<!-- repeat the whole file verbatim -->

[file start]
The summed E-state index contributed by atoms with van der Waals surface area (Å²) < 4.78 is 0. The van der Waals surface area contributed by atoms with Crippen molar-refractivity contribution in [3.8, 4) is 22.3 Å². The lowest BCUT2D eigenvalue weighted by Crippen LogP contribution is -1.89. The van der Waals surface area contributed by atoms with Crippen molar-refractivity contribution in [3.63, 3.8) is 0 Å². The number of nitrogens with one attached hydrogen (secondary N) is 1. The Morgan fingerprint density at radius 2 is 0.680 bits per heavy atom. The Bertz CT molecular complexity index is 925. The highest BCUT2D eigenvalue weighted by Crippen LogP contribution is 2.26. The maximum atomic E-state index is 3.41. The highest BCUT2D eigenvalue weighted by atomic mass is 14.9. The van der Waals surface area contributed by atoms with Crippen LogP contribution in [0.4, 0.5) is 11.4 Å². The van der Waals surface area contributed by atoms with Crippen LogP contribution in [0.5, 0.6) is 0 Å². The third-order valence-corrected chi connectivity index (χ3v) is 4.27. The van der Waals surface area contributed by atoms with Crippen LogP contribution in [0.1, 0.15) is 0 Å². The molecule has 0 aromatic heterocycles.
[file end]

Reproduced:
The summed E-state index contributed by atoms with van der Waals surface area (Å²) < 4.78 is 0. The van der Waals surface area contributed by atoms with Crippen molar-refractivity contribution in [3.8, 4) is 22.3 Å². The lowest BCUT2D eigenvalue weighted by Crippen LogP contribution is -1.89. The van der Waals surface area contributed by atoms with Crippen molar-refractivity contribution in [3.63, 3.8) is 0 Å². The number of nitrogens with one attached hydrogen (secondary N) is 1. The Morgan fingerprint density at radius 2 is 0.680 bits per heavy atom. The Bertz CT molecular complexity index is 925. The highest BCUT2D eigenvalue weighted by Crippen LogP contribution is 2.26. The maximum atomic E-state index is 3.41. The highest BCUT2D eigenvalue weighted by atomic mass is 14.9. The van der Waals surface area contributed by atoms with Crippen LogP contribution in [0.4, 0.5) is 11.4 Å². The van der Waals surface area contributed by atoms with Crippen LogP contribution in [0.5, 0.6) is 0 Å². The third-order valence-corrected chi connectivity index (χ3v) is 4.27. The van der Waals surface area contributed by atoms with Crippen LogP contribution in [0.1, 0.15) is 0 Å². The molecule has 0 aromatic heterocycles.